I can’t recall a time when I visited a teenaged client on Rikers Island when she or he did not cry during our visit. I spoke with my clients through steel mesh in the legal visit area: I knew they were crying, but I could barely see their tears. My clients knew that the criminal justice system considered them disposable.
Teenagers charged with crimes are currently being treated as bargaining chips in a New York state legislative battle over raising the age of criminal responsibility. Democratic lawmakers want to raise the age from 16 to 18, but seem poised to make a compromise with Republican lawmakers who want to create a prison for this group of teenagers charged with felonies – where they would be segregated from adults in prison, but prosecuted as adults. This could have serious and damaging consequences for the safety and survival of these teenagers and does not promote public safety.
Like the financial ones, the social and emotional costs of housing teenagers in adult facilities are tragically high. Last week an 18-year-old teenager named Kenan Davis committed suicide on Rikers Island. Davis had requested mental health attention – but none was provided. His death comes in the wake of the suicide of Kalief Browder, a teenager from the Bronx who was incarcerated on Rikers Island without a trial for three years, starting when he was sixteen years old. The tragic deaths of these young men were a direct result of the traumatic experiences of their confinement.
Republican State Senators Martins and Gallivan have introduced a bill (S7740) proposing that a maximum-security prison, operated by the State’s Adult Department of Correctional Services, be established to house 16- and 17-year-olds. The senators suggest that this would be a way to “raise the age” of criminal responsibility, and keep “children” out of adult prisons. Another compromise that has been offered to satisfy Republican lawmakers who have opposed the state’s raise the age efforts is to build a “supermax”-style juvenile facility.
Proposing the construction of a prison for juveniles rather than allocating those funds for alternatives to incarceration, mental health and education programs is an outrage. Building a maximum-security juvenile facility rather than crafting thoughtful, far-reaching legislation that would allow young adults to be prosecuted in a manner consistent with their age and development is a dereliction of duty of the highest order.
The logic being promoted by Republican legislators is this: These teenagers are dangerous and juvenile facilities are not equipped to offer the sufficient punishment they require.
Lawmakers who believe that the imprisonment of teenagers will have a deterrent effect on crime are out of step with the evidence. Imprisonment does not prevent reoffending, and it may even have a criminogenic effect, meaning that imprisonment may actually cause crime. Additionally, harsher penalties and approaches to punishment do not deter crime.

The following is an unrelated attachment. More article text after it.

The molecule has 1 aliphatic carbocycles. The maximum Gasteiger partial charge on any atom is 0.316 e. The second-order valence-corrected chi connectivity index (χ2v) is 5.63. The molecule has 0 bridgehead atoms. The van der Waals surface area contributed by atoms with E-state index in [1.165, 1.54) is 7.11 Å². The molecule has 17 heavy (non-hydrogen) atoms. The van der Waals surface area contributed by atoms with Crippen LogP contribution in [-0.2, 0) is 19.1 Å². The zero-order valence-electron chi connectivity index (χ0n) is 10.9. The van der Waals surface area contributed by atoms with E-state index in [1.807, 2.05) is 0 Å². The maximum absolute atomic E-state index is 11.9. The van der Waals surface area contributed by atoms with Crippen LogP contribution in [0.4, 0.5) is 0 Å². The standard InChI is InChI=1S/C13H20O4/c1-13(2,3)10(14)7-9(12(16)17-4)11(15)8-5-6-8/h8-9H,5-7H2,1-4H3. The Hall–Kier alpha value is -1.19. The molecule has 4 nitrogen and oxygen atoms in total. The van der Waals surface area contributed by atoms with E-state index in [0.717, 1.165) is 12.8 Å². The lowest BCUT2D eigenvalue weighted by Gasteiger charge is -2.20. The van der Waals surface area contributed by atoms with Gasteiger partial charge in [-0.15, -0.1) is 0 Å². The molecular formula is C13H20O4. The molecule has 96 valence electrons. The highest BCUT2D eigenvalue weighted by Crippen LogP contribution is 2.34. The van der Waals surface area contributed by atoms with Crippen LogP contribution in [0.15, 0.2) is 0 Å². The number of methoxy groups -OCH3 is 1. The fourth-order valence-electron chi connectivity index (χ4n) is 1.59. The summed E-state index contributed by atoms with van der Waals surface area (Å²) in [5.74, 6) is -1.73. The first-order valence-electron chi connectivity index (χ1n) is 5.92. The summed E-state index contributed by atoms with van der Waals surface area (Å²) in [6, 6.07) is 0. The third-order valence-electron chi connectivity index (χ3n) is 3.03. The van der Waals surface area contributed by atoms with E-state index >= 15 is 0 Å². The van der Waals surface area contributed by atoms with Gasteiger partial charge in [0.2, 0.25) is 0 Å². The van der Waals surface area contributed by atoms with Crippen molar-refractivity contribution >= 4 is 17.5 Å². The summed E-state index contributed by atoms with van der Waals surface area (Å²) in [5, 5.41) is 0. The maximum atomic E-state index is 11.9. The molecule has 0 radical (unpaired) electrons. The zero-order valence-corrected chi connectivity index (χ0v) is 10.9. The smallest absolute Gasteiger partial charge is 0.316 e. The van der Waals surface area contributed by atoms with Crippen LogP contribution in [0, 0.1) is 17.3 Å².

So why are the lawmakers willing to embrace a compromise that actually jeopardizes public safety? It seems that that lawmakers believe that prisons create more jobs. But there again they are mistaken. Researchers have increasingly found that building prisons does not stimulate – and in fact may actually impede – employment growth in the communities where they are sited.
If any new secure facility is created, whether by the adult Department of Correctional Services or the state’s agency that operates juvenile facilities, history teaches us that these facilities will be filled with those who we consider disposable – young adults from New York City’s communities of color and from the very impoverished, rural, upstate communities that have prioritized prison building over social support.
How can this be happening in New York State at a time when the nation is focusing on the problems of mass incarceration? The demand to raise the age of criminal responsibility draws its support from research in developmental psychology, neurology, social science, and a growing tide of evidence against mass incarceration. The recent series of Supreme Court decisions have helped us to recognize that young adults are often impulsive and exercise poor judgment.
We must not lose sight of our moral purpose in raising the age of criminal responsibility: ending the harms of incarceration, recognizing the potential of young people, and instilling hope where there is none. Those who believe in rehabilitation understand that young adults are malleable, and that if we wish to reduce recidivism, the most effective way to achieve that goal is by funding mental health programs, public education, public health, and the creation of a social safety net that ensures that the basic human needs of our children and families are being met.
Alexandra Cox, Ph.D. is an Assistant Professor of Sociology at SUNY New Paltz, a former Soros Justice Fellow, and a mitigation specialist who has worked at the Neighborhood Defender Service of Harlem and the Drug Policy Alliance.